Adding an inflation expectation to the real yield produces the final yield, incorporating the rises in the face value. For example, the Commonwealth Government 2030 TIB has a real yield of 1.9 per cent. Adding an inflation expectation of 2.5 per cent per annum would give a final yield, or yield to maturity, of 4.40 per cent.
Easy access to ILBs
Investors can now easily access ILBs. Along with the recent listing of Commonwealth Government bonds on ASX, there are six listed TIBs with maturities ranging from 2015 to 2035. Each has an adjusted face value, which has been increasing over time with the quarterly CPI. The current level of the face value is not too important; it is the future increases that will provide the protection.
(Editor's note: Take the free online ASX course on Exchange-traded Australian Government Bonds to learn about the features, benefits and risks of this form of investment).
List of Government Bonds takes you to the range of Exchange-traded AGBs on ASX and provides much information, such as the coupon rate, the adjusted face value; market bid and ask prices, payment dates and, importantly, real yields on each bond.
The real yield for these ILBs increases with the time to maturity. This represents the basic notion that more time exposure equals more risk, even for the Commonwealth Government. However, if investors are indifferent on the time risk of the Commonwealth bonds then buying a longer-dated ILB will give a higher real yield.
Counterbalancing this is interest rate risk; if interest rates rise, the coupon rate is uncompetitive and the market price falls to realign the yield with the new level of rates.
Note however, in all cases, the purchased yield including inflation expectations is obtained. In a sense, an ILB does provide some interest rate protection, on the notion that if interest rates rise because of rising inflation, the higher inflation rate ratchets up the face value, capturing some of the rate rise.
Who ILBs suit
ILBs suit investors who rely on the income sourced from investments to live. They should be very concerned that their income is not eroded by inflation, especially if the current historically low level of interest rates ends.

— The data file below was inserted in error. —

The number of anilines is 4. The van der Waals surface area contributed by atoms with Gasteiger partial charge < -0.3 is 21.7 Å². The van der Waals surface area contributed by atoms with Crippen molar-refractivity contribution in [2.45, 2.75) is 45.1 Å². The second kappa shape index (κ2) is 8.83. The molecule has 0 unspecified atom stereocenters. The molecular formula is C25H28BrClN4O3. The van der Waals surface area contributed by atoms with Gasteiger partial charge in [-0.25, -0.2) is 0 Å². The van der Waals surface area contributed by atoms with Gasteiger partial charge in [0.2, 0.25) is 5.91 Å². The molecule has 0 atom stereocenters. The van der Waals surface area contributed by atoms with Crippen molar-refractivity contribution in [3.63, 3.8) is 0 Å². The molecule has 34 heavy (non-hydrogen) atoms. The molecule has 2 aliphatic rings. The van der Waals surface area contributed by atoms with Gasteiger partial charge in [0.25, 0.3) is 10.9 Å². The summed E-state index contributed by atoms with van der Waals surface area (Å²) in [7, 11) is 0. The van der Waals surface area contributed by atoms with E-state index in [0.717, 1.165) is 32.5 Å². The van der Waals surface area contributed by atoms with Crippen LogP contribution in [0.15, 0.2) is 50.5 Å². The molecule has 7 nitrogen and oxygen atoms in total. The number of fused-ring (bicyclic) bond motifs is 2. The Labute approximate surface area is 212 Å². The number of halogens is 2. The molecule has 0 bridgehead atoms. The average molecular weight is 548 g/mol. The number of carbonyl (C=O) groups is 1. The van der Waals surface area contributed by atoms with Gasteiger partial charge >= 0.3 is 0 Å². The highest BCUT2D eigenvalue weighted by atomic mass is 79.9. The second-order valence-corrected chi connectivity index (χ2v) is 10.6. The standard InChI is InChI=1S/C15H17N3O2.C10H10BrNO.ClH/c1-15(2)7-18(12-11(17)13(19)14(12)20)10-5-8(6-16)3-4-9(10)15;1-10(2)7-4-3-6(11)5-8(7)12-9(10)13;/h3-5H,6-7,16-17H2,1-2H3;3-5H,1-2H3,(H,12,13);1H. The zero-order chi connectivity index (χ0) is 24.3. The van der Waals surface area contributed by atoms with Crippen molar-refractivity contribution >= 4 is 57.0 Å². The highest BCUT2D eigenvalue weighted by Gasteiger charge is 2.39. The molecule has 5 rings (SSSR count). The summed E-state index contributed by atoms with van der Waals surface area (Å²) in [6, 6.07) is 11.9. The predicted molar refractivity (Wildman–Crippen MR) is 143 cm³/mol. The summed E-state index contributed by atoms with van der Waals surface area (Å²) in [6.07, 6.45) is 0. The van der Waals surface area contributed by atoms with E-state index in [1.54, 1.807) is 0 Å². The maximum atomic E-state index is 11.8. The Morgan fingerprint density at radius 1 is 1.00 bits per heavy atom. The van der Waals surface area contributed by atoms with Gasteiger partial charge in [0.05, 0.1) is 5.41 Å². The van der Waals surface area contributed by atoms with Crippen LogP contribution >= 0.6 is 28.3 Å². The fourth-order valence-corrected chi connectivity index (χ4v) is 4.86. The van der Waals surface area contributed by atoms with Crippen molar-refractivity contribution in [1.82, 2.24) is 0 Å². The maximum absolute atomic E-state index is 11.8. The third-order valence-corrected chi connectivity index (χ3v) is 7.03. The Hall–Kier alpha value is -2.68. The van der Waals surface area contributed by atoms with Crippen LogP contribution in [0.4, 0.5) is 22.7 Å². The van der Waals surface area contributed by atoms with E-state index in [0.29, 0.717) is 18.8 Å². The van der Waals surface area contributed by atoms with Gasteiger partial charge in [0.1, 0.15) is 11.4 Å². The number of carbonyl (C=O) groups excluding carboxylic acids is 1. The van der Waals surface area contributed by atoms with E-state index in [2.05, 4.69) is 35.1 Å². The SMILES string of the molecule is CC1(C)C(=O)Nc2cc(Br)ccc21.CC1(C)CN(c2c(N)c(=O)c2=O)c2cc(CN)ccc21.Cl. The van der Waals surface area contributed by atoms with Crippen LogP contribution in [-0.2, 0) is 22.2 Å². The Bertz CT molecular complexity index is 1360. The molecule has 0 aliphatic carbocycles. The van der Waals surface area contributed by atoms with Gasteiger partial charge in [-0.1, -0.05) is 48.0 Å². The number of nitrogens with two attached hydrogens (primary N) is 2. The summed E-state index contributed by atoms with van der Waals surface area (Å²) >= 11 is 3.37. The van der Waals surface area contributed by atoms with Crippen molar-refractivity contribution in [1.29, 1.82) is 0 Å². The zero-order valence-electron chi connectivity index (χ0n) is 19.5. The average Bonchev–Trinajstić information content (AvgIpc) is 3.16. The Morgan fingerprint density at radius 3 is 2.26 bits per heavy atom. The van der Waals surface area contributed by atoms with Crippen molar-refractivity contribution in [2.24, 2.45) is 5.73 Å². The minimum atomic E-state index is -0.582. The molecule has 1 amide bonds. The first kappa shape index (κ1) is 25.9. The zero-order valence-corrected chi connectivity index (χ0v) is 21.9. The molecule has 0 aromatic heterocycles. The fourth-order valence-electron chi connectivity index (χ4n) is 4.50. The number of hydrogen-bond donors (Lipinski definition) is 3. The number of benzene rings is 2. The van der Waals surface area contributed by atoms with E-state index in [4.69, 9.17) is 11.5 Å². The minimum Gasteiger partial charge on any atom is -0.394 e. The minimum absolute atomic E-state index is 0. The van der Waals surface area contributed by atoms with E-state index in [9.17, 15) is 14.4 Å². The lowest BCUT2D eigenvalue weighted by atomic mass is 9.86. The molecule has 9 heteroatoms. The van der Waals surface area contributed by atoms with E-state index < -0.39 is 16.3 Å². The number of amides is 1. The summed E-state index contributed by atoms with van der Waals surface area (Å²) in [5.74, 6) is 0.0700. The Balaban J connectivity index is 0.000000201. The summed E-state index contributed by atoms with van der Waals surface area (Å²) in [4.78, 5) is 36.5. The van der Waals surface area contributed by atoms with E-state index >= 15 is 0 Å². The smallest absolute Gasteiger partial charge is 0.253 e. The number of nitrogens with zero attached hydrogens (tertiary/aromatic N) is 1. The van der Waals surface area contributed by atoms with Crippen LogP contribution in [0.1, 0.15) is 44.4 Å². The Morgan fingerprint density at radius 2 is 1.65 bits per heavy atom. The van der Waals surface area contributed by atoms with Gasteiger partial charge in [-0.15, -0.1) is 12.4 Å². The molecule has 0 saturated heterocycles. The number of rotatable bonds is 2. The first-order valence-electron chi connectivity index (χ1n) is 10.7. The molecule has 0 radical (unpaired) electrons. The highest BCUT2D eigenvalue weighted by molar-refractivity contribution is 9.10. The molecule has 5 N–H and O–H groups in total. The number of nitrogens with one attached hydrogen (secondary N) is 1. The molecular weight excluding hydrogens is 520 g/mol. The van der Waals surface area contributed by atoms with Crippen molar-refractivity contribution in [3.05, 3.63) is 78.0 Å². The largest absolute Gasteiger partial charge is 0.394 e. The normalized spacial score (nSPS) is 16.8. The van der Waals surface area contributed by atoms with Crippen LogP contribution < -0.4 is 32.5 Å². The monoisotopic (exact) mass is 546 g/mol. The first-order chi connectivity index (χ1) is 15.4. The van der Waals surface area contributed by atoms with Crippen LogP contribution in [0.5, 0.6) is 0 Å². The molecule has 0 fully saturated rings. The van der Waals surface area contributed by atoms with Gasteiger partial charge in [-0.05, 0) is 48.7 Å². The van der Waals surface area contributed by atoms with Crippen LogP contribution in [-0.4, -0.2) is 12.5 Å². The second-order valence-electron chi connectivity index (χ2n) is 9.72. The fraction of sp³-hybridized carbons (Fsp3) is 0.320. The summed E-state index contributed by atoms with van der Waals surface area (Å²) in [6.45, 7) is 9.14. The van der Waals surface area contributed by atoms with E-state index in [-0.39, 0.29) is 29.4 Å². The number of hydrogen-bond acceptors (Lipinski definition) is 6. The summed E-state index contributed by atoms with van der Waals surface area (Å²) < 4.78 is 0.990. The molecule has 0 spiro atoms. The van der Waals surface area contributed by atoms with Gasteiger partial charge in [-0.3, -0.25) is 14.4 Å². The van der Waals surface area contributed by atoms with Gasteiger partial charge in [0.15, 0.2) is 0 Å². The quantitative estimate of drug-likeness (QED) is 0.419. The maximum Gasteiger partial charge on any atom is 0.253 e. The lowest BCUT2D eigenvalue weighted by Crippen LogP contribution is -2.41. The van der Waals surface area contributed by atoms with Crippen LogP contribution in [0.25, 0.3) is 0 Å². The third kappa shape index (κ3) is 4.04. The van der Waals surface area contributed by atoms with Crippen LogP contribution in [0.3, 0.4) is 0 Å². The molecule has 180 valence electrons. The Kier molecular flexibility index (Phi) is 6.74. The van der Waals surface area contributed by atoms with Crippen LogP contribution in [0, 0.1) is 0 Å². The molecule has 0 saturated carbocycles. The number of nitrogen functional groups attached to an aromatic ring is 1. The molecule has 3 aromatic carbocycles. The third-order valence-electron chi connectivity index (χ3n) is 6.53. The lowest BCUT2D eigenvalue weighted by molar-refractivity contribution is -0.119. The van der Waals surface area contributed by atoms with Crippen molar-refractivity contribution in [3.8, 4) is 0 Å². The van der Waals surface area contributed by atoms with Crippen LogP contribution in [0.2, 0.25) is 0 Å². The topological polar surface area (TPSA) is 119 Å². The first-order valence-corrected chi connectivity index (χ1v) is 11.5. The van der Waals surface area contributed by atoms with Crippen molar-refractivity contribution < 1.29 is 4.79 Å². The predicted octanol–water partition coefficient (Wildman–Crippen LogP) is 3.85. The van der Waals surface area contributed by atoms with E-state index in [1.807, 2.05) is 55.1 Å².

Interest rate investors need to have a diversified portfolio that will cope with various future scenarios, a major one being the potential for inflation to rise, another possibility of rising interest rates. It is better to be prepared than to act afterwards.
Now more than ever, the tools exist for individual investors to create a diversified interest rate portfolio. Through ASX, investors can access bonds directly; government and corporate, fixed or floating-rate hybrids, inflation-linked bonds, and a range of ETFs representing various fixed-interest portfolios based on a range of underlying credit profiles.
Consult your adviser to construct a portfolio to suit your income needs under various scenarios, perhaps with reference to rising inflation, rather than risk a surprise on the nightly news.
About the author
Michael Saba has covered Australian hybrid securities for more than 15 years at a number of Australian broking houses. He specialises in analysis and sales of derivatives to institutional clients, and polled No. 2 in his sector in the 2009 BRW East Coles Survey. He is Head of Derivatives at Evans & Partners in Melbourne.
Exchange-traded Australian Government Bonds has useful information on this type of bond, and links to other ASX material.